Interview with Brendan Martin – Apple Store employee – Whitehall, PA
Brendan Martin was an Apple employee for just under one year. In this online interview he discusses his time there and what he saw as an Apple employee, offering insights into what it is like to work for a company as influential as Apple. In the interview we learn that yes, Apple does create Apple people, not only through its products but also by the way that their employees engage with current and potential customers.
Interview with Esmatullah Rahimi – Apple Store employee – Kabul, Afghanistan
Esmatullah Rahimi worked as a military translator before becoming manager of the only Apple Store in Kabul. This unofficial Apple Store is probably unknown to Apple’s corporate headquarters, as it resells marked-up Apple products brought in from Dubai. In this interview he talks about the rise of Apple People in the Afghan capital and contemplates the brand’s future ten years down the road.
I opened the store in August 2010. We’re not a full-service Apple Store. We don’t have direct access to all Apple products. What we’re able to keep in inventory comes through an Apple Store in Dubai. This is really a pilot project. If there’s enough demand, I think we’ll expand. But obviously, getting Apple products out here has its challenges.
How well has the store been received, and what are people buying?
In Afghanistan everything is PC, as far as computers go. Macs have caught on among graphic designers and video editors, but for most Afghans they’re too expensive and not compatible with most of the pirated software in the bazaar. But iPhones and iPads are very popular. We sell probably half a dozen iPhones a day and three or four iPads. You’re starting to see people in teahouses and restaurants playing with iPads. They’re still new enough that people gather around to see, like it’s magic. So yeah, the store seems to be growing in popularity. As people discover the iPads and iPhones they’re starting to discover Macs as well.
What kind of Afghans use Apple products? What defines Apple People here?
Well, Afghans don’t have a lot of money, so to own an Apple you need to have a good job. I’d say that most Apple consumers are pretty young, from around 25 to 35. These are the people who work either as translators for the military or who work on aid projects. I’ve seen people come in here and blow a whole month’s salary on an iPad. [A 16gb iPad sells here for around $800.] It’s very trendy to own an iPhone or an iPad. These young Afghans work around foreigners who have iPods and Macs and iPads, and they want them too. They see them in movies and on TV. Or they see their friends using them, and they get jealous. Like I said, it’s trendy.
I was down in Lashkar Gah recently [capital of the southern province of Helmand] and I saw a guy with an iPad. I had my iPad out and we both looked at each other like, wow, you know? You don’t see iPads much in the south. iPhones are catching on, but the Apple thing is really a northern phenomenon.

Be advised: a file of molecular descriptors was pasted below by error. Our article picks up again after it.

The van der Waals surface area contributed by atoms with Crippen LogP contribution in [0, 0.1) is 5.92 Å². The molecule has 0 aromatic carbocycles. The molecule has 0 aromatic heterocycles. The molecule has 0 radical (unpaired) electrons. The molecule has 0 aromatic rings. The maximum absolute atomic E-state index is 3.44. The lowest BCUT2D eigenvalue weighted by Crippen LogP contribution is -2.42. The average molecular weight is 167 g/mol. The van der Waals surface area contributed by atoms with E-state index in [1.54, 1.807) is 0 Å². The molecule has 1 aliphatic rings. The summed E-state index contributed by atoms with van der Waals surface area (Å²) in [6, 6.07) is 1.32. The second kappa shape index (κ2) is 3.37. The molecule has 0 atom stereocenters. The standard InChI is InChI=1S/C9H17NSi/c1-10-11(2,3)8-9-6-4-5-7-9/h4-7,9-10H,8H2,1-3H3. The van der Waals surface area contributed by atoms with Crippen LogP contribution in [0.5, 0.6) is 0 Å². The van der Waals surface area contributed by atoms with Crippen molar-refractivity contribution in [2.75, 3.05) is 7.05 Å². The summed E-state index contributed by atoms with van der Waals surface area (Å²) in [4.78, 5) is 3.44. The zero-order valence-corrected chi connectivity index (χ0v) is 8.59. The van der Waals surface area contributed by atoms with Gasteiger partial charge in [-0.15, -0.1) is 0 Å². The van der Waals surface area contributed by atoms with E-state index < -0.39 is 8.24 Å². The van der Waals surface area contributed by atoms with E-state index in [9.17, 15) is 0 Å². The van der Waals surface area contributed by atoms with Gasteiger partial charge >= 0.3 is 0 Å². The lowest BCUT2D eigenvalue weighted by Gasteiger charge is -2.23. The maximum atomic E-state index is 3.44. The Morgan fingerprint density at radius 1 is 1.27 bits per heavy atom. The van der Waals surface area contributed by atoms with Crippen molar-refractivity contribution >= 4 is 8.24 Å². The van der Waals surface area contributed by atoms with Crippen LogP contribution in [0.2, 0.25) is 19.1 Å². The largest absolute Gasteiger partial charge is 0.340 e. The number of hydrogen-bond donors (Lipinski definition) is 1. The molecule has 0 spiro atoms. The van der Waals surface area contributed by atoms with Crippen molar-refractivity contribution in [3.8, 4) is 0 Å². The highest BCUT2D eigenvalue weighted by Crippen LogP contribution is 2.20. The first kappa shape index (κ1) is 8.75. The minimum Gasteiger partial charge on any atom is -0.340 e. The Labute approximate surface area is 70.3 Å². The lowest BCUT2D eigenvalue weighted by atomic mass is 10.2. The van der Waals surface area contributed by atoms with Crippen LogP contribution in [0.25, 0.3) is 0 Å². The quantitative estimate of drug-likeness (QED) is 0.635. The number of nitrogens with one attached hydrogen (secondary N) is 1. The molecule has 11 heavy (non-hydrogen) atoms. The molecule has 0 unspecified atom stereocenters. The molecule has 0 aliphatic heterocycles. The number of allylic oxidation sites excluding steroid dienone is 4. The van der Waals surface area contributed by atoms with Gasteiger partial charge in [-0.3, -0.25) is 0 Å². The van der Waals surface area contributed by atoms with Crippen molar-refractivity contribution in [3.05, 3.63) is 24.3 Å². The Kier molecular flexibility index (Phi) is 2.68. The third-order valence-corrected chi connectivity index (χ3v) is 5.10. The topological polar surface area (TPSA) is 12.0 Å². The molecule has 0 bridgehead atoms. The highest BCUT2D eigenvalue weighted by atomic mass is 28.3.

Why is that?
You know the south: conservative, backward, unstable. People are more worried about finding a job and staying alive. An iPhone is a luxury they don’t care about. But I may be wrong. Children of government officials might have Apple stuff, or rich kids at the university. But you won’t see any Apple Stores popping up down there anytime soon.
Is there anything else about Apple products that draws people in?
They’re very easy to use and they don’t break down. We’ve never had a single iPad come back for service issues. But really it’s the trend thing. For women the iPhone is a fashion statement. If you see a woman using an iPhone, even if she’s wearing the hijab [burka] you know she’s got money and that she wants people to notice her. You don’t really look twice if she’s on a Nokia, you know?
Do people know about Steve Jobs over here?
I do, obviously. But most people probably don’t. We don’t get the same advertisements out here as you do.
What kind of apps are popular for the iPhone?
There’s a great app with a GPS street map of Kabul. You know most of our streets don’t have names, and sometimes it’s hard to know where you’re going, so that’s pretty good to have. Games are popular. But you know, to get anything on iTunes you have to have a debit card, and no one here has debit cards, so people just stick to the free apps. But there are so many of them, you know.
Where do you see Apple going in the next 10 years here in Kabul?
As with everything, it depends on security. If people have good jobs, they’ll keep buying Apple stuff. It will get more popular. Maybe the prices will come down. But it all depends on jobs and security. People are worried about what will happen in 2014 [following the withdrawal of most American troops], even the young people. But if we have a stable society, people will buy more Apple stuff. We’ll get a bigger store and maybe open in another mall. You’ll see more people talking on their iPhones. Right now Apple is still cool, and that makes people want it even more. When everyone is used to it and it’s not cool anymore people will buy Apple because they know it’s just the best brand around.